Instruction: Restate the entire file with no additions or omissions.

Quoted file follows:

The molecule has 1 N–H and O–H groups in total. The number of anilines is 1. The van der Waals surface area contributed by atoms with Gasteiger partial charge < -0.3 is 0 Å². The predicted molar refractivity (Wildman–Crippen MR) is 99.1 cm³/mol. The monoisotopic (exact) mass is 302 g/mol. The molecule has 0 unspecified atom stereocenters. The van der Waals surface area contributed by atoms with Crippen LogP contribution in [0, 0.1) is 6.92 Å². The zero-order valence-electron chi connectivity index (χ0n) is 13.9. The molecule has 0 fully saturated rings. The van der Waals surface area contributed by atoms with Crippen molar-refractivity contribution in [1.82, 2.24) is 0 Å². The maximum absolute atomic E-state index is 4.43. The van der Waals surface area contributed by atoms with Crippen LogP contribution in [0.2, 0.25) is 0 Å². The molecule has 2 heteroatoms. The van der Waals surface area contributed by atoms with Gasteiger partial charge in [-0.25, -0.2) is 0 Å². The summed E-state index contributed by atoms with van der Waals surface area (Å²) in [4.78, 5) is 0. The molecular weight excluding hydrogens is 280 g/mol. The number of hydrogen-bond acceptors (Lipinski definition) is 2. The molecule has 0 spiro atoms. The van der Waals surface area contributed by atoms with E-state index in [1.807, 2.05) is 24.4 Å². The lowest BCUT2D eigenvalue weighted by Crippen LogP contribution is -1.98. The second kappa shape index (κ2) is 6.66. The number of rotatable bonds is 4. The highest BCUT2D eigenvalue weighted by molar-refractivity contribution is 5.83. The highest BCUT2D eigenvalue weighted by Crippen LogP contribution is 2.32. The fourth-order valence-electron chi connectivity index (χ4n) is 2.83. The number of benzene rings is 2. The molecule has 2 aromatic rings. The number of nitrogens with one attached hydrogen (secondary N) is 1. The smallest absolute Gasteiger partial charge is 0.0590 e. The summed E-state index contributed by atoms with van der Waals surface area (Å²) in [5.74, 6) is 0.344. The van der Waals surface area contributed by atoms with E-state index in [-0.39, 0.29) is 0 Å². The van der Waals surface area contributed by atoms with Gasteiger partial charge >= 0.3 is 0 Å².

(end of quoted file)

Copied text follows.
The molecule has 1 N–H and O–H groups in total. The number of anilines is 1. The van der Waals surface area contributed by atoms with Gasteiger partial charge < -0.3 is 0 Å². The predicted molar refractivity (Wildman–Crippen MR) is 99.1 cm³/mol. The monoisotopic (exact) mass is 302 g/mol. The molecule has 0 unspecified atom stereocenters. The van der Waals surface area contributed by atoms with Crippen LogP contribution in [0, 0.1) is 6.92 Å². The zero-order valence-electron chi connectivity index (χ0n) is 13.9. The molecule has 0 fully saturated rings. The van der Waals surface area contributed by atoms with Crippen molar-refractivity contribution in [1.82, 2.24) is 0 Å². The maximum absolute atomic E-state index is 4.43. The van der Waals surface area contributed by atoms with Crippen LogP contribution in [0.2, 0.25) is 0 Å². The molecule has 2 heteroatoms. The van der Waals surface area contributed by atoms with Gasteiger partial charge in [-0.25, -0.2) is 0 Å². The summed E-state index contributed by atoms with van der Waals surface area (Å²) in [4.78, 5) is 0. The molecular weight excluding hydrogens is 280 g/mol. The number of hydrogen-bond acceptors (Lipinski definition) is 2. The molecule has 0 spiro atoms. The van der Waals surface area contributed by atoms with E-state index in [1.807, 2.05) is 24.4 Å². The lowest BCUT2D eigenvalue weighted by Crippen LogP contribution is -1.98. The second kappa shape index (κ2) is 6.66. The number of rotatable bonds is 4. The highest BCUT2D eigenvalue weighted by molar-refractivity contribution is 5.83. The highest BCUT2D eigenvalue weighted by Crippen LogP contribution is 2.32. The fourth-order valence-electron chi connectivity index (χ4n) is 2.83. The number of benzene rings is 2. The molecule has 2 aromatic rings. The number of nitrogens with one attached hydrogen (secondary N) is 1. The smallest absolute Gasteiger partial charge is 0.0590 e. The summed E-state index contributed by atoms with van der Waals surface area (Å²) in [5.74, 6) is 0.344. The van der Waals surface area contributed by atoms with E-state index in [-0.39, 0.29) is 0 Å². The van der Waals surface area contributed by atoms with Gasteiger partial charge >= 0.3 is 0 Å².